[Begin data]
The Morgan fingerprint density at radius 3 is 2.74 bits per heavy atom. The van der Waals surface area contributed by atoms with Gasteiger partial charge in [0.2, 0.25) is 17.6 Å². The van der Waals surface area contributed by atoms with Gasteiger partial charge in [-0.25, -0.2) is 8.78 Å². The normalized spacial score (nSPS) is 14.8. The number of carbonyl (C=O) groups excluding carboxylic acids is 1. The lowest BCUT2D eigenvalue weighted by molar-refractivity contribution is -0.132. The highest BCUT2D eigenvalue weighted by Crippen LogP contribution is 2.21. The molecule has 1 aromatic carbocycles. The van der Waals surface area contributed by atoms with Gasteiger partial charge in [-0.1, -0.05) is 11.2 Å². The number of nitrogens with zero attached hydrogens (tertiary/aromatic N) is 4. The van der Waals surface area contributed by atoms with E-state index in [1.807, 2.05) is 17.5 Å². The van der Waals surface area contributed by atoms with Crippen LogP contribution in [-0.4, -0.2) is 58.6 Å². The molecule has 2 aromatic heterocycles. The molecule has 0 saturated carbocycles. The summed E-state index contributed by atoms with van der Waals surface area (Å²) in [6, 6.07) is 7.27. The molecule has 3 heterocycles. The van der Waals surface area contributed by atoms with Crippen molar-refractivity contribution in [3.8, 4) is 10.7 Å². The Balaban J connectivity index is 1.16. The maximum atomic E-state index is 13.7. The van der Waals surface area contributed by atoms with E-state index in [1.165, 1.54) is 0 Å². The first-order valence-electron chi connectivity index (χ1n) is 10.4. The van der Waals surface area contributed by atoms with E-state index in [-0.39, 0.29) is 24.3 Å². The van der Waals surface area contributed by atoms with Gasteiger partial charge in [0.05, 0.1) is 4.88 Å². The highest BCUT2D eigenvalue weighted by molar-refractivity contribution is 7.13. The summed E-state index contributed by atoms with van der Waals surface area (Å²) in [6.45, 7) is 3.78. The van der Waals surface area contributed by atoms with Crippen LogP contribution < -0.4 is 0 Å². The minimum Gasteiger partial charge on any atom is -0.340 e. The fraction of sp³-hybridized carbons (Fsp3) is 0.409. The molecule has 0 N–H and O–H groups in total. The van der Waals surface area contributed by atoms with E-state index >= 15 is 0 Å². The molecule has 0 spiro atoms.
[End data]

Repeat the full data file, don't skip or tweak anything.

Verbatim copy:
The Morgan fingerprint density at radius 3 is 2.74 bits per heavy atom. The van der Waals surface area contributed by atoms with Gasteiger partial charge in [0.2, 0.25) is 17.6 Å². The van der Waals surface area contributed by atoms with Gasteiger partial charge in [-0.25, -0.2) is 8.78 Å². The normalized spacial score (nSPS) is 14.8. The number of carbonyl (C=O) groups excluding carboxylic acids is 1. The lowest BCUT2D eigenvalue weighted by molar-refractivity contribution is -0.132. The highest BCUT2D eigenvalue weighted by Crippen LogP contribution is 2.21. The molecule has 1 aromatic carbocycles. The van der Waals surface area contributed by atoms with Gasteiger partial charge in [-0.1, -0.05) is 11.2 Å². The number of nitrogens with zero attached hydrogens (tertiary/aromatic N) is 4. The van der Waals surface area contributed by atoms with E-state index in [1.807, 2.05) is 17.5 Å². The van der Waals surface area contributed by atoms with Crippen LogP contribution in [-0.4, -0.2) is 58.6 Å². The molecule has 2 aromatic heterocycles. The molecule has 0 saturated carbocycles. The summed E-state index contributed by atoms with van der Waals surface area (Å²) in [6, 6.07) is 7.27. The molecule has 3 heterocycles. The van der Waals surface area contributed by atoms with Crippen molar-refractivity contribution in [3.8, 4) is 10.7 Å². The Balaban J connectivity index is 1.16. The maximum atomic E-state index is 13.7. The van der Waals surface area contributed by atoms with E-state index in [1.165, 1.54) is 0 Å². The first-order valence-electron chi connectivity index (χ1n) is 10.4. The van der Waals surface area contributed by atoms with E-state index in [-0.39, 0.29) is 24.3 Å². The van der Waals surface area contributed by atoms with Gasteiger partial charge in [0.05, 0.1) is 4.88 Å². The highest BCUT2D eigenvalue weighted by molar-refractivity contribution is 7.13. The summed E-state index contributed by atoms with van der Waals surface area (Å²) in [6.45, 7) is 3.78. The van der Waals surface area contributed by atoms with Crippen LogP contribution < -0.4 is 0 Å². The minimum Gasteiger partial charge on any atom is -0.340 e. The fraction of sp³-hybridized carbons (Fsp3) is 0.409. The molecule has 0 N–H and O–H groups in total. The van der Waals surface area contributed by atoms with E-state index >= 15 is 0 Å². The molecule has 0 spiro atoms.